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Jim Gray handles Corey Pavin situation well on the air, but not off the air

By Leonard Shapiro
Monday, August 16, 2010; 10:32 PM

It's been a tough summer for freelance broadcaster Jim Gray. Just when the venom finally seemed to be subsiding over his revolting role in the LeBron James "Decision" fiasco on ESPN, Gray once again found himself a major player in another high profile story last week at the PGA Championship.

Working as a reporter for The Golf Channel, Gray went on the air last Tuesday evening to tell viewers he had spoken to U.S. Ryder Cup captain Corey Pavin earlier in the day and asked him if he planned to make slumping Tiger Woods one of his four wild-card captain's choice picks for the American team.

Gray said on the air that Pavin told him that "of course I'm going to (select Woods). He's the best player in the world."

Good for Gray, and good for The Golf Channel, a network not widely noted for its hard-hitting coverage of the game. That kind of journalism is difficult to do when your network also considers itself a "partner" with the PGA Tour and other golf entities, who prefer a softer, sugar-coated approach and not much original groundbreaking reporting.

Surely that's one of the reasons The Golf Channel has used Gray mostly at the major championships in the first place-to come up with just the kind of exclusive report he provided after chatting with Pavin about Woods's Ryder Cup prospects on Tuesday.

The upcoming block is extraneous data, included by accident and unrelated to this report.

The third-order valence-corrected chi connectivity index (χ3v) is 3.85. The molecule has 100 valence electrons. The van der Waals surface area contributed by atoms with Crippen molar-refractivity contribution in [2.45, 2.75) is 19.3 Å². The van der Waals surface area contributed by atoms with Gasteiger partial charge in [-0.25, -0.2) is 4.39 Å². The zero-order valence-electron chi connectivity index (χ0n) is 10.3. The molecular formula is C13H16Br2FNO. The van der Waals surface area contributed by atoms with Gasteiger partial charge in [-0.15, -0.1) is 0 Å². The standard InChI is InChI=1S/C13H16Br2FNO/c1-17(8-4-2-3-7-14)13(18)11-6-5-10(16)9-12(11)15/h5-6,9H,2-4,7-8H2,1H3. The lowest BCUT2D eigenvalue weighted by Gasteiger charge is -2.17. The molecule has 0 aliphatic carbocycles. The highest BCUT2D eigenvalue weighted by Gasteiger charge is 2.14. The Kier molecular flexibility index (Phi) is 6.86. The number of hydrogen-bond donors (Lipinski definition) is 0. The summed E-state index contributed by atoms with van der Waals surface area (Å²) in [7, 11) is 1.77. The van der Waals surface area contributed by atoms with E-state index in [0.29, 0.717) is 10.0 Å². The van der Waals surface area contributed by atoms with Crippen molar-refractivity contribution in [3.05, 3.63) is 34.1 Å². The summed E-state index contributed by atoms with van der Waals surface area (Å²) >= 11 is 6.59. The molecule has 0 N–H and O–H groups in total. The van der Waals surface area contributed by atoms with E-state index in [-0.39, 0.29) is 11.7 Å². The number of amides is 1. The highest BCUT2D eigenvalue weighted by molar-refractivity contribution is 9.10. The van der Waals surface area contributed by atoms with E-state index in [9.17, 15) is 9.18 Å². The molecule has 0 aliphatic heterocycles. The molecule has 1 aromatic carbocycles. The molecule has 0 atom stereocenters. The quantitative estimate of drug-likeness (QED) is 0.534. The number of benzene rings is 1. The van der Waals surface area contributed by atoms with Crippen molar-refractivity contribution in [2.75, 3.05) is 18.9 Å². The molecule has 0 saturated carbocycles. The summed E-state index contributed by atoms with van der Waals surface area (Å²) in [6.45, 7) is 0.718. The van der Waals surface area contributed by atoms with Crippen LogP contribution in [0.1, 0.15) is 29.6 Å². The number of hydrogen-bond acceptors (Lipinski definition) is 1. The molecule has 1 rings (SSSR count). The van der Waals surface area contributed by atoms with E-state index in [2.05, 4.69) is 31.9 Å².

What Golf Channel higher-ups did not expect was Pavin showing up the next day for a joint news conference with European team captain Colin Montgomerie and categorically denying what Gray had reported the night before. Pavin never actually said he was misquoted, only that Gray had "used a quote that misrepresented what I said. It shows disrespect to the other guys who are trying to qualify for the team."

And yet, fast forward six days later to Pavin's news conference on Monday in Milwaukee, the day after the PGA Championship had ended, ostensibly to talk about the eight players who had qualified on points for the American team.

Pavin was asked again about Woods's chances of becoming a captain's choice pick, and he said, point blank, "well, he's the No. 1 player in the world. That's a pretty big pro. He's playing better. I think we have all seen that and he wants to play, he wants to be a part of the team. But it's going to be my judgment whether I pick him or not. Obviously I'm considering him highly, no doubt about it. I don't think there's any cons."

Really now, doesn't that sound like a man who's already made up his mind about picking Tiger Woods for his team, just as Jim Gray reported last week?

Just a guess here because I was not in the room when Gray initially spoke to Pavin about Woods. But doesn't it now seem quite possible that Pavin told Gray pretty much the same thing that day, then realized upon further review that he had probably jumped the gun? Could it be that Pavin was advised by PGA of America officials to back off a bit and take a more politically correct approach the next day at his own news conference, to make it sound as if he really hadn't totally made up his mind, the better not to offend the remaining contenders for those four spots?